Review 1311: Literary Wives! They Were Sisters

Cover for They Were Sisters

Today is another review for the Literary Wives blogging club, in which we discuss the depiction of wives in fiction. If you have read the book, please participate by leaving comments on any of our blogs. Be sure to read the reviews and comments of the other wives!

Emily of The Bookshelf of Emily J.
Eva of Paperback Princess
Lynn of Smoke and Mirrors
Naomi of Consumed By Ink

* * *

I jumped the gun on this book back in October because of the 1944 Club. I had already read the book when the club was proposed, so I published my review in time for that club, since it was written in 1944. So, you can read my review there. Suffice it to say that this was one of my best books of the year.

What does this book say about wives or about the experience of being a wife?

I like how balanced this book is in presenting marriage, especially as most of the books we’ve read for Literary Wives are about unhappy marriages. They Were Sisters is a good book for this club, because it depicts three very different marriages, although it spends most of its time on the two unhappy ones. The details of Lucy’s marriage are more implied. They married late after she didn’t expect to. She and William lead a calm, well-ordered life. They discuss their concerns with each other. When Lucy wants to provide a more stable environment for Judith, he is happy to oblige.

Lucy approves of Vera’s husband, Brian, but Vera’s marriage slowly disintegrates under the pressure of her boredom with him and his resentment of her series of admirers (whether they are actually lovers is not clear). They become more withdrawn from each other, and eventually Brian gives her a final opportunity to save their marriage. In this situation, Vera is depicted as at fault. Beautiful and spoiled, she is happy to use his money, but she cannot do without the admiration and constant entertaining. Theirs is a true mismatch.

From the beginning, Lucy thinks Charlotte is making a mistake in marrying Geoffrey. Charlotte is in love with him and at first thinks he can do no wrong. Later, she protects him even after he makes her life a misery and teaches their daughters to disdain her. This is a classic abusive relationship where he does everything to separate her from those she loves and to destroy her self-esteem. Nothing she does is right, although she only tries to please him. Eventually, she gives up and reverts to alcoholism.

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14 thoughts on “Review 1311: Literary Wives! They Were Sisters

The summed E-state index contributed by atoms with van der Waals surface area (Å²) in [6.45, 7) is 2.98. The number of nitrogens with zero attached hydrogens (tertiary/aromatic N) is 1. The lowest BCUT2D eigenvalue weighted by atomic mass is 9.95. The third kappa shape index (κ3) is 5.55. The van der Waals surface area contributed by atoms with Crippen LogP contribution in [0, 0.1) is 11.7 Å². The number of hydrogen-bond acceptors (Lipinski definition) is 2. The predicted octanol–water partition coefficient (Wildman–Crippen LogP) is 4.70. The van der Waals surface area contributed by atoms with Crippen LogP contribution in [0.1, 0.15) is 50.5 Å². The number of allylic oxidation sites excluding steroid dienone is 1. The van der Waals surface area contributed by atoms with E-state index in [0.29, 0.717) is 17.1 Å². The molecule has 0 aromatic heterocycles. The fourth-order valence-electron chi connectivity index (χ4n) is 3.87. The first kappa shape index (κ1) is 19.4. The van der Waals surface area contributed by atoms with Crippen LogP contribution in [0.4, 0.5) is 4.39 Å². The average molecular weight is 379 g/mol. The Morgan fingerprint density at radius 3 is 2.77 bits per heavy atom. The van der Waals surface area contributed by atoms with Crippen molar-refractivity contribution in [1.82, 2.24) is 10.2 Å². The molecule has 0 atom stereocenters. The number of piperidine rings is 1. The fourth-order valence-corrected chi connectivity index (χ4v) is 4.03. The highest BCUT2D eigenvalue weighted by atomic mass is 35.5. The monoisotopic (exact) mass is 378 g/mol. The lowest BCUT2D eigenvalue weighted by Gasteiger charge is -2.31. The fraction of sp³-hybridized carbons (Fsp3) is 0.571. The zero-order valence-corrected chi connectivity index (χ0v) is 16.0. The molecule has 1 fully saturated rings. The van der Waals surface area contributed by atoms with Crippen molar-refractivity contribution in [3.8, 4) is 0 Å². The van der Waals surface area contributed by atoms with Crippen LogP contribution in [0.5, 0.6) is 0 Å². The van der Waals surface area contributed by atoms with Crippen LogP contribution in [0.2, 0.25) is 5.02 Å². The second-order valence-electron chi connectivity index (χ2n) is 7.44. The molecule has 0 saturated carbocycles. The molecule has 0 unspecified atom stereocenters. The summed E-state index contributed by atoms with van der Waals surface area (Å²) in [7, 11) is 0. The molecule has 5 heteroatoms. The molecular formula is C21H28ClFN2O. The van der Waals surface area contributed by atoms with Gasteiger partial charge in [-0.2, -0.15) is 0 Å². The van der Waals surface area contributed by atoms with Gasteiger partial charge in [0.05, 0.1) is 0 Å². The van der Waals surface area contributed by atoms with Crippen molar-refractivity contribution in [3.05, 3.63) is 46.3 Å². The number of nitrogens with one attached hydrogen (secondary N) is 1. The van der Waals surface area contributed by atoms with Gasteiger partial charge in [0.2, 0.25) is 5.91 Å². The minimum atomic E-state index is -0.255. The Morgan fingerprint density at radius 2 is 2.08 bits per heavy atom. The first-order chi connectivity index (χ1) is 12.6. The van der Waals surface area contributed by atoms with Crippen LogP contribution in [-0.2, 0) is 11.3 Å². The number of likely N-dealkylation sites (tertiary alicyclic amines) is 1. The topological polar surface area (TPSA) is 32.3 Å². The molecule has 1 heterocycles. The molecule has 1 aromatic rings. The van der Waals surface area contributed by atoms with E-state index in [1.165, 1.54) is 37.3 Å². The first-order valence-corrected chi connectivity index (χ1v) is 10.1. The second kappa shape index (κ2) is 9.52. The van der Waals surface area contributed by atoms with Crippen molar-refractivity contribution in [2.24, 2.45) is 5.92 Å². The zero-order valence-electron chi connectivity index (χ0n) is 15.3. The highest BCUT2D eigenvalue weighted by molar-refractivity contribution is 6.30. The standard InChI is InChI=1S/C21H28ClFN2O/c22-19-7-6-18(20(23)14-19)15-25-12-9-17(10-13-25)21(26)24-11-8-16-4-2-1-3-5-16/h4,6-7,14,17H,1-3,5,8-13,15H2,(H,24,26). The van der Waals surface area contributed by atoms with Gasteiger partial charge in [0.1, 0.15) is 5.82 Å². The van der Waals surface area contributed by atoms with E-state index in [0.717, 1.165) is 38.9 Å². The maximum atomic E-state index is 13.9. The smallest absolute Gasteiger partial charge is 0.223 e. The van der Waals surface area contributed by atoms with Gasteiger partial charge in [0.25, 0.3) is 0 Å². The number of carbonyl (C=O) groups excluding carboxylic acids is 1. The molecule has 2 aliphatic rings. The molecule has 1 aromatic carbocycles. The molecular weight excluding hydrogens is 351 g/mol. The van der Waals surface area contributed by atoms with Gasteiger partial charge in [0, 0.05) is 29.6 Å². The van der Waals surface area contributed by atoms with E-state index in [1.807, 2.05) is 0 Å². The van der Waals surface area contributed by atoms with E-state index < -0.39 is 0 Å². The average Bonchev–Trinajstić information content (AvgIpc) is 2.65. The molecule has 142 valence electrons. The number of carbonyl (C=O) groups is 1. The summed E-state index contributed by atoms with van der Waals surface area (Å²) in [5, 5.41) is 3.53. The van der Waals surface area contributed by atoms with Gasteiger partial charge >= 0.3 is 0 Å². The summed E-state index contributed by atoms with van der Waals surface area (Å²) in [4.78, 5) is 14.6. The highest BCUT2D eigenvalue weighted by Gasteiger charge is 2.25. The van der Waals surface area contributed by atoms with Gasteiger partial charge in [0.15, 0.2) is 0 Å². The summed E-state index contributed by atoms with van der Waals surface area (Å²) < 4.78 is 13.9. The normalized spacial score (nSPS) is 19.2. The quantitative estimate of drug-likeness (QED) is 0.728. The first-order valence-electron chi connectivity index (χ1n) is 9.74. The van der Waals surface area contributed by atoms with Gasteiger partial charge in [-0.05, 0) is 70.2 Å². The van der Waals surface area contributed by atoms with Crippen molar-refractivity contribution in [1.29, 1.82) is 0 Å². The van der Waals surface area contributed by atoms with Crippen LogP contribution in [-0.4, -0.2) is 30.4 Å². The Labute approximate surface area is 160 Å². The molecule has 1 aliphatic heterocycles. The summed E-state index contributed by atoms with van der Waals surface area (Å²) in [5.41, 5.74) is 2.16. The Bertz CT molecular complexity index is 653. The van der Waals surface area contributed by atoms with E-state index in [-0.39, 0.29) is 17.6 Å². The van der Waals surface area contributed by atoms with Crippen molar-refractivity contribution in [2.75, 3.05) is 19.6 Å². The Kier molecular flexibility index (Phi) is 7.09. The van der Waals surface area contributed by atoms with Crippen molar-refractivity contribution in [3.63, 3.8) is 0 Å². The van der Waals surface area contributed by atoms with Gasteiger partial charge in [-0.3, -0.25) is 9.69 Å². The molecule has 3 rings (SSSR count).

1. The Paperback Princess February 4, 2019 / 1:05 pm

    Your point about this one comparing and contrasting three different marriages is a good one. Provides a lot more fodder for discussion! Everything I’ve read in these posts makes me really regret not getting to read this one. I’m definitely going to order a copy ASAP.

    • whatmeread February 4, 2019 / 1:29 pm

      I would be happy to mail you my copy if you would send it back. I’m sorry I didn’t know you were having the problem sooner, because I read the book six months ago!

      • The Paperback Princess February 4, 2019 / 1:45 pm

        Don’t even worry about it! It never even occurred to me that the library wouldn’t have a book I was looking for. I think I’m going to want to own a copy so I’m totally great with ordering one.

  2. Naomi February 4, 2019 / 2:28 pm

    That was one of the things I liked, too – the differences between the sisters’ marriages (and their lives). And I think the author did a nice job in telling their stories in a way that it all makes sense that these differences would be the case. The way Lucy mothered the other two, the choices they made in their personal lives, etc.

    • whatmeread February 4, 2019 / 3:20 pm

      Yes, and the differences in their priorities. I can relate to Lucy’s feelings about being left out, because I was the oldest daughter in my family and had to do quite a bit of mothering to my youngest brother and a lot of house cleaning, too. I wouldn’t have been at all surprised to have my youngest brother tell me he looked at me as a mother figure, because I was 13 years older than he was. But I was shocked to hear recently from my sister, who was just 6 years younger, that she also looked at me as a mom substitute. No wonder none of my brothers or sisters ever included me in things when we were teenagers and young adults!

      • Naomi February 5, 2019 / 11:54 am

        No wonder you related to that part of the book so well!

  3. Emily J. February 4, 2019 / 3:40 pm

    Great point about how many of the books we read are about unhappy marriages and unhappy wives. Conflict makes for a good story, so that makes sense, but I like how this one contrasted Lucy against the others. That drove some of the points home, and I wonder if Whipple wanted to make a point about how bad things could be for some women (like Charlotte) before some laws recognized it.

    • whatmeread February 4, 2019 / 3:55 pm

      That’s a good point. She may have.

  4. Ruthiella February 4, 2019 / 6:45 pm

    Great review! I have loved every Dorothy Whipple that I’ve read thus far. I’ve not read this title yet, however. I look forward to it.

    • whatmeread February 4, 2019 / 8:43 pm

      I think this is my favorite so far.

  5. Jane February 8, 2019 / 1:44 pm

    I read this at the end of last year and found it unputdownable, this is not a cosy world at all and very much (I think) brings home the importance of consistency for happy family life – all those poor children.

    • whatmeread February 8, 2019 / 1:46 pm

      Yes, I loved this book because it did such a good job with realistic situations.

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